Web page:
11/12 Sept: Nitzavim-Vayelech :Shabbat comes in 7:10 pm, ends 8:10 pm
Parashat Nitzavim: Lo BaShamayim Hi
This week’s parashah includes one of my all-time favourite quotes (Deuteronomy 30:12-14): ‘It [the Law] is not in Heaven, that you should say, “Who will go up to Heaven for us and fetch it for us, to tell it to us, so that we can fulfill it?” And it is not beyond the sea, that you should say, “Who will cross to the other side of the sea for us and fetch it for us, to tell it to us, so that we can fulfill it?” Rather, it is very close to you; it is in your mouth and in your heart, so that you can fulfill it.’
According to this beautiful passage, we do not need to wait for someone else to bring the Torah to us. The Torah already belongs to each of us. The Torah belongs to the ultra-orthodox and the completely secular, the rabbi and the Jew-in-the-pew, completely equally. While we can choose to learn from one another, we should never see anyone as owning Torah more than ourselves as individual Jews.
Sforno, a medieval biblical commentator, sees this passage as having special relevance to t’shuvah (repentance) due to its connection with the preceding verses. T’shuvah, he writes, does not require us to seek out prophets, rabbis, or scholars; rather, we are each capable of looking within ourselves and healing our relationships with one another and with the Holy Blessed One. His is a particularly fitting lesson to shepherd us into Rosh Hashanah.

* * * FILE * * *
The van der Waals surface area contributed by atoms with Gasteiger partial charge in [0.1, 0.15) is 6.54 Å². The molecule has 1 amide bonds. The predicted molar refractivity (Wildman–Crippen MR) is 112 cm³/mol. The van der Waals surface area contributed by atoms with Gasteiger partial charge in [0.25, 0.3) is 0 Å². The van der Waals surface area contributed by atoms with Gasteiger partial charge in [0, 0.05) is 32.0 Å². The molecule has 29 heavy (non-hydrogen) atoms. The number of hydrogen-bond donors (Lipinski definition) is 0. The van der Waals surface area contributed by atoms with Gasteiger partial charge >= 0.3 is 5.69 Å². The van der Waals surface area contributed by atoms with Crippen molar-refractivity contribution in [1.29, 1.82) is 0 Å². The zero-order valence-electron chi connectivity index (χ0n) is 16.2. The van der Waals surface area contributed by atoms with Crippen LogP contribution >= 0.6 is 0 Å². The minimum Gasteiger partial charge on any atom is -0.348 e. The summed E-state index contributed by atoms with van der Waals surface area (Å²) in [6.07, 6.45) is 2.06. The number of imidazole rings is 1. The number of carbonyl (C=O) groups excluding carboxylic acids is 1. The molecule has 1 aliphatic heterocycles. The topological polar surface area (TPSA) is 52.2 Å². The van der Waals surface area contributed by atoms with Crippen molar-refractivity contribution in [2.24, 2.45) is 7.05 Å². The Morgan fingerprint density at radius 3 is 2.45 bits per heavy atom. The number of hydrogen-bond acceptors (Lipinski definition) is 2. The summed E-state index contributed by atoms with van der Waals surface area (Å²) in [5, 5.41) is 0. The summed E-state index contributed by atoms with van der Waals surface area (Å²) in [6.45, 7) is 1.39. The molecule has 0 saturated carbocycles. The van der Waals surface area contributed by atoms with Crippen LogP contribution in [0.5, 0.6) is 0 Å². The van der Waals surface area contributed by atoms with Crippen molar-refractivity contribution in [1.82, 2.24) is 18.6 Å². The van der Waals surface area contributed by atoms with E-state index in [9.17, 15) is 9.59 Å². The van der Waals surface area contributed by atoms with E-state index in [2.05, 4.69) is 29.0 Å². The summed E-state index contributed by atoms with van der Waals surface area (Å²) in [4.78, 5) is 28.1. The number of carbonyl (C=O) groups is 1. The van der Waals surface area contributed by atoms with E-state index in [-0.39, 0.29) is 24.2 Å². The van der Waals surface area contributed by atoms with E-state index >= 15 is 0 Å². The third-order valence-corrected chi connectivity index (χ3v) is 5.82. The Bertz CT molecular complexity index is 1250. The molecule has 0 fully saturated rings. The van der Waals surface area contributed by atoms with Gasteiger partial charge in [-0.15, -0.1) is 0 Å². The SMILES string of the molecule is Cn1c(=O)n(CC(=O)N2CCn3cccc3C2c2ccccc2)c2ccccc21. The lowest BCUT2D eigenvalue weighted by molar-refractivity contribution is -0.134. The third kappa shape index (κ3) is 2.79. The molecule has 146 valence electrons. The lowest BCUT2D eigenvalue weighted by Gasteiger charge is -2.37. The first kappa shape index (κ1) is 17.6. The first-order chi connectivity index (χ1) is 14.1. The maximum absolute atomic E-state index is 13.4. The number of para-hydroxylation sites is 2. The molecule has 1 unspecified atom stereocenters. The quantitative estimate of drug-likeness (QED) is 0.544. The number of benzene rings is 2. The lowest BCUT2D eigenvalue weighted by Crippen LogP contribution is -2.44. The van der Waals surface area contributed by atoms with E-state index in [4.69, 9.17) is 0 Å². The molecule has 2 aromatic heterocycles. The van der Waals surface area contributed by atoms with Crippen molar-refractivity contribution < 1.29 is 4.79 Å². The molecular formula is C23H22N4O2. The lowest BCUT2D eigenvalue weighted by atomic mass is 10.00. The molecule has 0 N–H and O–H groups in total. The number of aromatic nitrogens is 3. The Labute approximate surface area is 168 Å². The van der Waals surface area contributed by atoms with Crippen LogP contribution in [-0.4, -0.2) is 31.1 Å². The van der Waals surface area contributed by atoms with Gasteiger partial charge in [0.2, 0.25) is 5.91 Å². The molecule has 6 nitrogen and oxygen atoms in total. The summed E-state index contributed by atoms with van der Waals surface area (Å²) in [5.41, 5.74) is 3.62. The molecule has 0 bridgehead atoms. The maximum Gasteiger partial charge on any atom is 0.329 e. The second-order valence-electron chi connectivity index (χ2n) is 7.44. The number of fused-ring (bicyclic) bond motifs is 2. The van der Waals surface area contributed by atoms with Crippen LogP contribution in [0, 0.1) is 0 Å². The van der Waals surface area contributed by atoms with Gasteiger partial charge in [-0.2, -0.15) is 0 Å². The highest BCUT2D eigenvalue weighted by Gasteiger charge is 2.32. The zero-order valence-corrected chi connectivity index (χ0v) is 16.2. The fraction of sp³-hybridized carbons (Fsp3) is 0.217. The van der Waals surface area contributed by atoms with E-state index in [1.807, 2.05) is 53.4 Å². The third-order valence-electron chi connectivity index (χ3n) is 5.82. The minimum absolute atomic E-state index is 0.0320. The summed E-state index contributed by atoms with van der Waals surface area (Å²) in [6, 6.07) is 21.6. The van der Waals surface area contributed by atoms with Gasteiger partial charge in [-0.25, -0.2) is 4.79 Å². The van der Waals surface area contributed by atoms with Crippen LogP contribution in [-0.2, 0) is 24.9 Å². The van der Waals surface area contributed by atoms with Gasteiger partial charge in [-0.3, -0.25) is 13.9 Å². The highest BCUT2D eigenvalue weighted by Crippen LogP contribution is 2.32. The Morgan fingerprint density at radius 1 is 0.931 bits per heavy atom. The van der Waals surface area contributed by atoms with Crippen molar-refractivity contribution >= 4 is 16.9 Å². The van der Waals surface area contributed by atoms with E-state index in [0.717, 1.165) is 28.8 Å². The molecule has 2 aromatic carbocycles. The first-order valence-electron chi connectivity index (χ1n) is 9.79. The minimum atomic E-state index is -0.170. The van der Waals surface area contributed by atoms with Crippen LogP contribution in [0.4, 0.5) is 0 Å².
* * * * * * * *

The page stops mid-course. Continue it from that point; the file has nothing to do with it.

Shabbat shalom, and shanah tovah,
So in terms of a punishment for the people of Noah’s time, the flood and the destruction of all living things does seem a bit extreme. One of my rabbis, Rabbi Brad Artson argues, that is exactly the point the Torah is trying to make.
Destruction, even when it comes from the God who is “slow to anger and abounding in kindness” bursts beyond any manageable or fair limitations. Even punishments, originally intended to be measured and reasonable, provoke unanticipated suffering and hardship.
Rabbi Paul Arberman.
Abraham Joshua Heschel believed that Adam’s sin was primarily in hiding from God and from himself. This is not, in Heschel’s eyes, an abstract idea; we all hide from God and from ourselves. Heschel expresses it thus in the third verse of his poem I and Thou:
” Often I glimpse Myself in everyone’s form,
hear My own speech – a distant, quiet voice – in people’s weeping,
as if under millions of masks My face would lie hidden. ”
Heschel is describing a personal experience in which he has hidden from himelf, his essence absorbed within society. His face is masked, hidden from view, making the idea to “know thyself” impossible.
I’m not sure why we hide from ourselves so well when we are young — or perhaps we just don’t take the time to think through who we are — but I can say definitively, that one of the great joys of getting older is the unmasking — getting to know yourself — what you actually enjoy or don’t enjoy doing.
Written by Rabbi Paul Arberman